“Old Snaggle-tooth rock dead ahead!” he shouted.
Jack spun the wheel hard a-port and prayed for the best, and like an answer from Heaven , he saw the silhouette of old Snaggle-tooth appear black in the night before him, like a black pearl cameo worn on a white silk ribbon wound round the neck of a pretty girl. It was lit up from behind!
“It’s the light Captain!” a very wet Smee shouted with joy, “the light!”
“Then make it we will,” said his captain adjusting the course. Falling down on his knees he added, “and we’ll live to tell the tale. Praise be to God!”
“Praise be to Allah!” echoed Smee, who had once been a Barbary pirate.
It looked as if they’d both been saved and both could thank their stars.
Yet between you and I the secret be kept. It was a woman who had saved them both.
Smee tied the Sirocco up while his captain got a horse, and made straight through the town without stopping and up to the point, sure something was amiss. The light was still lit when he arrived but no one answered the door. Over the garden wall he climbed and in through the French windows. The rain had stopped and it was deadly quiet in the house.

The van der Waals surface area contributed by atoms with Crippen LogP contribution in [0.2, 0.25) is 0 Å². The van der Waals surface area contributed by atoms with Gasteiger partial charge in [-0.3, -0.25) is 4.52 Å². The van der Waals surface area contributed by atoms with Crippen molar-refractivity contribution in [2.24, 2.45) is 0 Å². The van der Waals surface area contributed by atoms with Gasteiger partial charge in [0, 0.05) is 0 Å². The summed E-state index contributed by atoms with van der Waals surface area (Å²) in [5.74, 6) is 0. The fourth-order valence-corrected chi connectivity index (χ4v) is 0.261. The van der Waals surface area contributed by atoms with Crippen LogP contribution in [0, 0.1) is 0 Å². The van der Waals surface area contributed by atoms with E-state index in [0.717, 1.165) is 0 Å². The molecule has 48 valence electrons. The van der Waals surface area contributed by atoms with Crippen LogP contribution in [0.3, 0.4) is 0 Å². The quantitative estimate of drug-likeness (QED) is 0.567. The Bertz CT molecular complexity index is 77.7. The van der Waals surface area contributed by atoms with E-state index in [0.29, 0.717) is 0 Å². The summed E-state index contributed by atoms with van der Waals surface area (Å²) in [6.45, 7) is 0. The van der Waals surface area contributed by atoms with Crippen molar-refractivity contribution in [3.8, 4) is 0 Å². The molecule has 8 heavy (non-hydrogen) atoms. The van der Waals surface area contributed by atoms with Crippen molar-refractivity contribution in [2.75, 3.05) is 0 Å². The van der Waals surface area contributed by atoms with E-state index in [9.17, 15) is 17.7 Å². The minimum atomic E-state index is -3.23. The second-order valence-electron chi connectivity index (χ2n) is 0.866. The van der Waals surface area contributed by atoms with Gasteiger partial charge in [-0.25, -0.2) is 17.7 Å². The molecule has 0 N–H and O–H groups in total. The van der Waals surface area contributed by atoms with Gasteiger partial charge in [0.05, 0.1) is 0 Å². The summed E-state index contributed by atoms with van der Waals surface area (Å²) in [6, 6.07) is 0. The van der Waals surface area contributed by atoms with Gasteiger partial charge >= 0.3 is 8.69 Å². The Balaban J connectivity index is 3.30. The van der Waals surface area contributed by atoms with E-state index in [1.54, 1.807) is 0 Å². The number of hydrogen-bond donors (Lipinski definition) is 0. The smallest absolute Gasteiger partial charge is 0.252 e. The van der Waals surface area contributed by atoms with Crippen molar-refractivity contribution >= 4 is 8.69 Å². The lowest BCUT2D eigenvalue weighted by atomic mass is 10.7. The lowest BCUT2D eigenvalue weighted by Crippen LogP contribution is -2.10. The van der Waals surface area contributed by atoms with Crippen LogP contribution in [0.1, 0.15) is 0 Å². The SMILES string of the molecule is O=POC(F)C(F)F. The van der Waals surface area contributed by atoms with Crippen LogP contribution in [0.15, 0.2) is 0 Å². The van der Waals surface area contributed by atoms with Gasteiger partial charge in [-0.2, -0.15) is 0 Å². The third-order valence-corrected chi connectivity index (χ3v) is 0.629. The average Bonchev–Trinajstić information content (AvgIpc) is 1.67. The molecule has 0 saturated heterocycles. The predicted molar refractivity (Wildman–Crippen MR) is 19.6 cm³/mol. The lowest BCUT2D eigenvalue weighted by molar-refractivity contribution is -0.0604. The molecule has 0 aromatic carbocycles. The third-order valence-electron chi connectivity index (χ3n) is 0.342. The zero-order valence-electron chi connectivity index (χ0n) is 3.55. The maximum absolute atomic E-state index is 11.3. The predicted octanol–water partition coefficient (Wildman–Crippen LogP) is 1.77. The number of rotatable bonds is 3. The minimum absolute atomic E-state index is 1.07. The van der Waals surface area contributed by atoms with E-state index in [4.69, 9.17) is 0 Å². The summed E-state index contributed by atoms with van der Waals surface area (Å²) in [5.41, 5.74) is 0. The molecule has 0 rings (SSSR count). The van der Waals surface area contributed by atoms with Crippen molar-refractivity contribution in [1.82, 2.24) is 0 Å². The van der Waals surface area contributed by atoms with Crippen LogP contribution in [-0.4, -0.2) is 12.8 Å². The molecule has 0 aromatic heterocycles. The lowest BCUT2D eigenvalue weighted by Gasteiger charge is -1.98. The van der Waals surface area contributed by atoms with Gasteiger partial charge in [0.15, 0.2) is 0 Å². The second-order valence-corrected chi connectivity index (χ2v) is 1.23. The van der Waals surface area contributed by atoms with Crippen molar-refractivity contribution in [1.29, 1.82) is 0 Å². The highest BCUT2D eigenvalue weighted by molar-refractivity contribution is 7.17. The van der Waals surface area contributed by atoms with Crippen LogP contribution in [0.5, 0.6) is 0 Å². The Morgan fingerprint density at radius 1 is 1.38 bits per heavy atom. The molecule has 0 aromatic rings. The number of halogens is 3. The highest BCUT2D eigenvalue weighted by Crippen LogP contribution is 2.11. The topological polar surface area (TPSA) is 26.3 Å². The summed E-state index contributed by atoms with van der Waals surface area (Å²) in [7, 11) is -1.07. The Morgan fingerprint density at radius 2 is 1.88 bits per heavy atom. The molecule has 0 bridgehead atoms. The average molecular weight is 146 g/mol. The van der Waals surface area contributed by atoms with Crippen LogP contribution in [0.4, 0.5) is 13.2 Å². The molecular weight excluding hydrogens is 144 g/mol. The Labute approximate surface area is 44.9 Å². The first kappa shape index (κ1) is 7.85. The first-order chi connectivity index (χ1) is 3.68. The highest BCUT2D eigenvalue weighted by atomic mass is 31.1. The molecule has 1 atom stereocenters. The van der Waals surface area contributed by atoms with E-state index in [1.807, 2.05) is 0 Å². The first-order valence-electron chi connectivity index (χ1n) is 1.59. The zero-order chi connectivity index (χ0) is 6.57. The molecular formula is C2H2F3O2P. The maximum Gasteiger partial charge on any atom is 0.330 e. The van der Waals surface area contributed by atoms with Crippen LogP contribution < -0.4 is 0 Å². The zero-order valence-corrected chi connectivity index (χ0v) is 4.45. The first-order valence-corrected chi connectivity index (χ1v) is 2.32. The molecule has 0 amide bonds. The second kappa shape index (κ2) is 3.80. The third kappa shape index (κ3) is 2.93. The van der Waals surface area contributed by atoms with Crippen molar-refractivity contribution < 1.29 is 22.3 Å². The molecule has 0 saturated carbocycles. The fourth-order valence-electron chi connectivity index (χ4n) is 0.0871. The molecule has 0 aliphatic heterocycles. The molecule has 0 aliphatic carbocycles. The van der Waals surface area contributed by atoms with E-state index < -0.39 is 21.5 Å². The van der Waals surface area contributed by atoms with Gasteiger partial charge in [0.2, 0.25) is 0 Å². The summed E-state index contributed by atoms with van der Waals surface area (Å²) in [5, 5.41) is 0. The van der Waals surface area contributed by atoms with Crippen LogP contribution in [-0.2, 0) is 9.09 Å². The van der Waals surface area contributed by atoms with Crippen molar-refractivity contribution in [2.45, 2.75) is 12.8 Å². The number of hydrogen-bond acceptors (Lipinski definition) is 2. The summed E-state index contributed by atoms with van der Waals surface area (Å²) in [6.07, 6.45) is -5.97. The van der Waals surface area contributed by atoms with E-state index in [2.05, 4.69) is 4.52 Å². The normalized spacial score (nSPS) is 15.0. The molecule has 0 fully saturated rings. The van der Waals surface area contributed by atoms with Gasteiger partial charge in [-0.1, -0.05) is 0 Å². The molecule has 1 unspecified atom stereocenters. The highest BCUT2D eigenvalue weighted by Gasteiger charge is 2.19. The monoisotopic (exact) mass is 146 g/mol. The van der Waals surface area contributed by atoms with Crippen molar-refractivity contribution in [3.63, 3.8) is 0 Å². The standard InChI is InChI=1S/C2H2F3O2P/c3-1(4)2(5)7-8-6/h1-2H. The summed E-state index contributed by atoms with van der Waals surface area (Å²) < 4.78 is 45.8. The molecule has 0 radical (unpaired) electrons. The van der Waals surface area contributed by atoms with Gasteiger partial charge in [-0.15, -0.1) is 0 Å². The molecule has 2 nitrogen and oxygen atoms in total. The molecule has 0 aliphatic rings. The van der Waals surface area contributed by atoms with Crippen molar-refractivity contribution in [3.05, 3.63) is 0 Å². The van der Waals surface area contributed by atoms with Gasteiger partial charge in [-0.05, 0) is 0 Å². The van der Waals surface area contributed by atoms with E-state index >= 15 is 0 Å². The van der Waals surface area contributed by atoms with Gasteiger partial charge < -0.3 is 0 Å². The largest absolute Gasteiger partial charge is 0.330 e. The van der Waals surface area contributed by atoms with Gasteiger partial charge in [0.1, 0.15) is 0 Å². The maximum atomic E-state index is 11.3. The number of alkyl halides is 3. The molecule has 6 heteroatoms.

“Ben?” he shouted, and nobody answered.
No one was there, but the door to Ben’s room was ajar. He took a candle from over the fireplace in a brass candle holder, lit it and looked in.
There was old Ben, looking pale as a wax-work, dead. It was no shock to him. He’d been expecting it for weeks now, and had wondered before he left, if Ben would be alive when he returned. The old man hadn’t made it. He’d shipped out for good. But where was Constance? How was she taking it? That’s what concerned him now. Searching the house room to room gave no answers.
“She’s gone,’ he speculated, “but where? And if Ben aimed the light, how did he get back down?”
All seemed a puzzle.
Then the sound of small shoes came echoing down the staircase steps and a figure appeared from the shadows.
It was Constance, his frail beautiful Constance, as pale as pale could be, reaching out for him saying,
“Captain Jack, you’re here!”
She fainted dead away, and fell into his arms. He scooped her up and carried her closer to the fire and set her down on the settee. Her hair, as wild as ever, framed her perfect porcelain face, and her eyelids began to flutter as she revived, warmed by the nearness of his body, and him pressing her as close as he could. Placing her on the cushions, he told her she must wait, though was want to let go; he walked into the kitchen and when he returned, handed her a cup of tea.